Battery Keyes was one of the last two batteries built at the fort in 1906. This concrete battery mounted two 3-inch Rapid Fire Guns on pedestal mounts with a protective shield, meaning they fired 3-inch diameter shells weighing fifteen pounds with a range of four and a half miles. The small battery was designed to defend against small, fast attack boats in a point-and-shoot manner. Battery Keyes was named for a Civil War general who had been appointed to the Military Academy from Maine, Erasmus D. Keyes (1810-1895), also the namesake of Camp Keyes, the Maine National Guard camp in Augusta. The battery also included a mine observation station built on the top to relay information on ship locations to the mine officers in the Mining Casemate on the other side of Ship Cove for firing the electrically controlled mines.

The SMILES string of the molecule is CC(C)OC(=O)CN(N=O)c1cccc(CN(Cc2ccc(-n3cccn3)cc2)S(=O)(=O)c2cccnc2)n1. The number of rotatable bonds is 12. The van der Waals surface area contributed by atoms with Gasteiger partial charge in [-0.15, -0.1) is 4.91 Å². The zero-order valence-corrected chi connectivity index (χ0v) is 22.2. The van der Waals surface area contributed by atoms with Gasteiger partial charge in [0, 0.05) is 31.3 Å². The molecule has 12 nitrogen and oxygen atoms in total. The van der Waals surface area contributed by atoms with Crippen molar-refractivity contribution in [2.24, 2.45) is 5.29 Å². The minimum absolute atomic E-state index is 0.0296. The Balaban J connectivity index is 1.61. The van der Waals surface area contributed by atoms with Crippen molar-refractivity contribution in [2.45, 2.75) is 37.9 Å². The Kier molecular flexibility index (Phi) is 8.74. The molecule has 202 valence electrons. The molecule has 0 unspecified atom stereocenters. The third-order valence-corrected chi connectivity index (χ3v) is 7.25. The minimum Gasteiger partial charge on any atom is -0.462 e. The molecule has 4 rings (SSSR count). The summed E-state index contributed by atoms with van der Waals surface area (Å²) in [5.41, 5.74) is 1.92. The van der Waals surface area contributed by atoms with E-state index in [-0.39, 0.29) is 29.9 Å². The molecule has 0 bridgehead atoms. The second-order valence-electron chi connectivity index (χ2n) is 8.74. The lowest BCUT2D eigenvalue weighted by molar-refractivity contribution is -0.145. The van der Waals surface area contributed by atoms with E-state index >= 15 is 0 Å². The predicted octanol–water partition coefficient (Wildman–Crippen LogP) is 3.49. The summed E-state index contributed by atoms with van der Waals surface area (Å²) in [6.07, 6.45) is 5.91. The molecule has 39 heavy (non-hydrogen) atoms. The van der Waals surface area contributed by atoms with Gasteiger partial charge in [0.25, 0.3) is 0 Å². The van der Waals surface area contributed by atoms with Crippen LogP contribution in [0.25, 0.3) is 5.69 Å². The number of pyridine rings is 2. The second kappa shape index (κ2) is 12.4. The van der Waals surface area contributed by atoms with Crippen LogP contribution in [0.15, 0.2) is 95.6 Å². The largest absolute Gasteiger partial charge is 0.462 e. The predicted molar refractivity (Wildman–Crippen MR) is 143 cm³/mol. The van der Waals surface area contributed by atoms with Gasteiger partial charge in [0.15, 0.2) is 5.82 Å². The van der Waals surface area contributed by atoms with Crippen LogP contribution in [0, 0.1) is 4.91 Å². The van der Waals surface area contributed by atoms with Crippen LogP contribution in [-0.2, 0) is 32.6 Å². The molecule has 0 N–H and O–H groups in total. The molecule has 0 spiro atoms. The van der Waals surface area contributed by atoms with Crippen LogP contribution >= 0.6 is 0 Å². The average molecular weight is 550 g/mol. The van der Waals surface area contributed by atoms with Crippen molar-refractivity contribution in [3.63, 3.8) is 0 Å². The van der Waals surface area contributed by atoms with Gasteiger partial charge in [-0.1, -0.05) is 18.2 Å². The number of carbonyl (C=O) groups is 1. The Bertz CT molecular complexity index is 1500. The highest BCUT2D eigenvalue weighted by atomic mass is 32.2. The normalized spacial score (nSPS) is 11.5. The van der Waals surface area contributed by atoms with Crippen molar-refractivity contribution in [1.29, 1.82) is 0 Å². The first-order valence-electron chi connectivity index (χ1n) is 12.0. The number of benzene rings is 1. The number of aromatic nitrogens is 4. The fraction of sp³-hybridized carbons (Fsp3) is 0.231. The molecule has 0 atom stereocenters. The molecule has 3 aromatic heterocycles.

Battery Keyes - Photo by: Cindy Farr-Weinfeld
Battery Keyes by the beach - Photo by: Cindy Farr-Weinfeld
A CRF [Coincidence Range Finder] Station was built to the right of Battery Keyes in 1921, a more modern fire control system for the bigger gun batteries at the fort. Battery Keyes was the only pre-war battery at Fort Williams to remain in use throughout World War II, as the “Alert” battery for the joint Army-Navy Harbor Entrance Control Post [HECP] at the fort, operational 24 hours a day to regulate sea traffic into the harbor, with the use of passwords, opening the submarine nets, and firing a shell if the procedures were not adhered to. The empty battery sits abandoned today.
**Historical pictures and Fort information provided by Kenneth Thompson, Jr., author of Portland Head Light & Fort Williams.